Red Spider competed with six other films, including Journey to Rome by Tomasz Mielnik, Tuk Tuk by Romay Saad, Olmo and the Seagull by Petra Costa and Lea Glob, The Return by Green Zeng, Exotica, Erotica, Etc. by Evangelia Kranioti, and Heavenly Nomad by Mirlan Abdykalykov.
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The best feature was chosen by the three members of the jury including Egyptian director Mohamed Khan, Lebanese director Mohamed Rouda and Nigerian critic Shaibu Husseini. It was another award for Marcin Koszałka, who a week beforehand had won the French Critics’ Award at the prestigious International Film Festival in Arras.
Red Spider is the shocking story of a Polish serial killer from the communist 1960s era. The script was inspired by two characters from urban legends. It was based upon two sources. Lucjan Staniak (‘the Red Spider’) is a serial killer from the world of crime literature. In the real world, Karol Kot (known as ‘the Vampire from Kraków’) was one of the youngest serial killers ever and became a media celebrity in the 1960s. Both of these men inspired the filmmakers to create an original, fictional story full of suspense about the nature of crime.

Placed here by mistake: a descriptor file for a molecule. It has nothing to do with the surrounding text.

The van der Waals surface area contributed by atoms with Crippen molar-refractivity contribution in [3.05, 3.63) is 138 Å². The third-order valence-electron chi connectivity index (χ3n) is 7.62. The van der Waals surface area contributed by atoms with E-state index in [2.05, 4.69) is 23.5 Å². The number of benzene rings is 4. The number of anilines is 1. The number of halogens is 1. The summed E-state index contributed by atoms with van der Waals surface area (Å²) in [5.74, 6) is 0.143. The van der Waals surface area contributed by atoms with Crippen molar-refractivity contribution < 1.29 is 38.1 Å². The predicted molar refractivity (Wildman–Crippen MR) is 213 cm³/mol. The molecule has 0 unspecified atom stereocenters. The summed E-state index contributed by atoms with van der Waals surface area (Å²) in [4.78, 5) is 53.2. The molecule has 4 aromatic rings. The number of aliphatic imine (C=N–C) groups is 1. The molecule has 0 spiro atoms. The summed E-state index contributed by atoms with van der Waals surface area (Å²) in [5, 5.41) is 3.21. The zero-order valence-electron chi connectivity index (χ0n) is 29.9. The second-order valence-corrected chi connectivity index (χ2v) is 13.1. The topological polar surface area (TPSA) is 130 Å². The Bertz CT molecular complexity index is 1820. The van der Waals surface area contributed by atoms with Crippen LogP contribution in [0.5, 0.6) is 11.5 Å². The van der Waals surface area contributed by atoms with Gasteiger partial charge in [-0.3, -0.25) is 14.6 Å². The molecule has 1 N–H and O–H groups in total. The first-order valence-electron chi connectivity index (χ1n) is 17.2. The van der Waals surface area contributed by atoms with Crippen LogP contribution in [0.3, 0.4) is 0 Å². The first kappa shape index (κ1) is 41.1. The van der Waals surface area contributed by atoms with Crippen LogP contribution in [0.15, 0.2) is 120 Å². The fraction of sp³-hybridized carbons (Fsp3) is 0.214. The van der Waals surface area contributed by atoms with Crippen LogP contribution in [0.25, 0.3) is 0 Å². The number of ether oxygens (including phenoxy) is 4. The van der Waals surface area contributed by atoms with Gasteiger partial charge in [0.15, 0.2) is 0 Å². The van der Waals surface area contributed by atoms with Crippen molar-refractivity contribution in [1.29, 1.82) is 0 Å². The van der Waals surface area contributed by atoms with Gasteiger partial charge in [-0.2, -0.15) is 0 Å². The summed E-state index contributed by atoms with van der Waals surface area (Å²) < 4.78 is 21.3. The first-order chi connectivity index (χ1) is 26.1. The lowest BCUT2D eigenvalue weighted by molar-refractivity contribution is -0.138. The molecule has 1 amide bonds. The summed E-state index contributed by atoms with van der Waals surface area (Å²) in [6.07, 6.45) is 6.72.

The 2nd edition of Cairo International Film Critics Week also included five classic pearls of Polish cinema. The audience was given the chance to watch Canal and The Promised Land by Andrzej Wajda, Blind Chance by Krzysztof Kieślowski, The Debt by Krzysztof Krauze, and In Darkness by Agnieszka Holland. Łukasz Maciejewski, a renowned film critic, introduced the films to the audience. The Polish film programme was co-organised by the Embassy of the Republic of Poland in Cairo and the Egyptian-Polish Businessmen Association, and the originator and initiator of the Polish film programme was Tomasz Kania, who has been collborating with the International Film Critics Week for two years.
Source: press release, Culture.pl, edited by BS, translated by ND, 23rd Nov 2015